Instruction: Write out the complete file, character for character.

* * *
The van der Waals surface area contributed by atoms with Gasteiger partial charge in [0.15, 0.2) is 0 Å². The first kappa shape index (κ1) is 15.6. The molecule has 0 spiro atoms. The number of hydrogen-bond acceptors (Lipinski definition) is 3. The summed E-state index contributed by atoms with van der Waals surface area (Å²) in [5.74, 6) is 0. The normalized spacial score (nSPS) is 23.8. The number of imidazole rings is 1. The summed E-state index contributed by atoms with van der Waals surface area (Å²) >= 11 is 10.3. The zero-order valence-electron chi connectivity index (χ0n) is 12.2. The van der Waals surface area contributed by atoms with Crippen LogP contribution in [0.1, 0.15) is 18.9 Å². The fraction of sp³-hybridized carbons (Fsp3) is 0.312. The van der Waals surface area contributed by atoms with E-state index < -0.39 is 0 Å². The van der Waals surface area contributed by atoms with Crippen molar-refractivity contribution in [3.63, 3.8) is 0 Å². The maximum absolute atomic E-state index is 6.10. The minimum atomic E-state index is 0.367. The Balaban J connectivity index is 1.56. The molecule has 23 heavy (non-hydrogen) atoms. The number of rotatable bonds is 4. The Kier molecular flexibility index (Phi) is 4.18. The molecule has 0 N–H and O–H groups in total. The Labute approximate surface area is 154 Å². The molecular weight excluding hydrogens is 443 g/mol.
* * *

The van der Waals surface area contributed by atoms with Gasteiger partial charge in [0.15, 0.2) is 0 Å². The first kappa shape index (κ1) is 15.6. The molecule has 0 spiro atoms. The number of hydrogen-bond acceptors (Lipinski definition) is 3. The summed E-state index contributed by atoms with van der Waals surface area (Å²) in [5.74, 6) is 0. The normalized spacial score (nSPS) is 23.8. The number of imidazole rings is 1. The summed E-state index contributed by atoms with van der Waals surface area (Å²) >= 11 is 10.3. The zero-order valence-electron chi connectivity index (χ0n) is 12.2. The van der Waals surface area contributed by atoms with Crippen LogP contribution in [0.1, 0.15) is 18.9 Å². The fraction of sp³-hybridized carbons (Fsp3) is 0.312. The van der Waals surface area contributed by atoms with E-state index < -0.39 is 0 Å². The van der Waals surface area contributed by atoms with Crippen molar-refractivity contribution in [3.63, 3.8) is 0 Å². The maximum absolute atomic E-state index is 6.10. The minimum atomic E-state index is 0.367. The Balaban J connectivity index is 1.56. The molecule has 23 heavy (non-hydrogen) atoms. The number of rotatable bonds is 4. The Kier molecular flexibility index (Phi) is 4.18. The molecule has 0 N–H and O–H groups in total. The Labute approximate surface area is 154 Å². The molecular weight excluding hydrogens is 443 g/mol.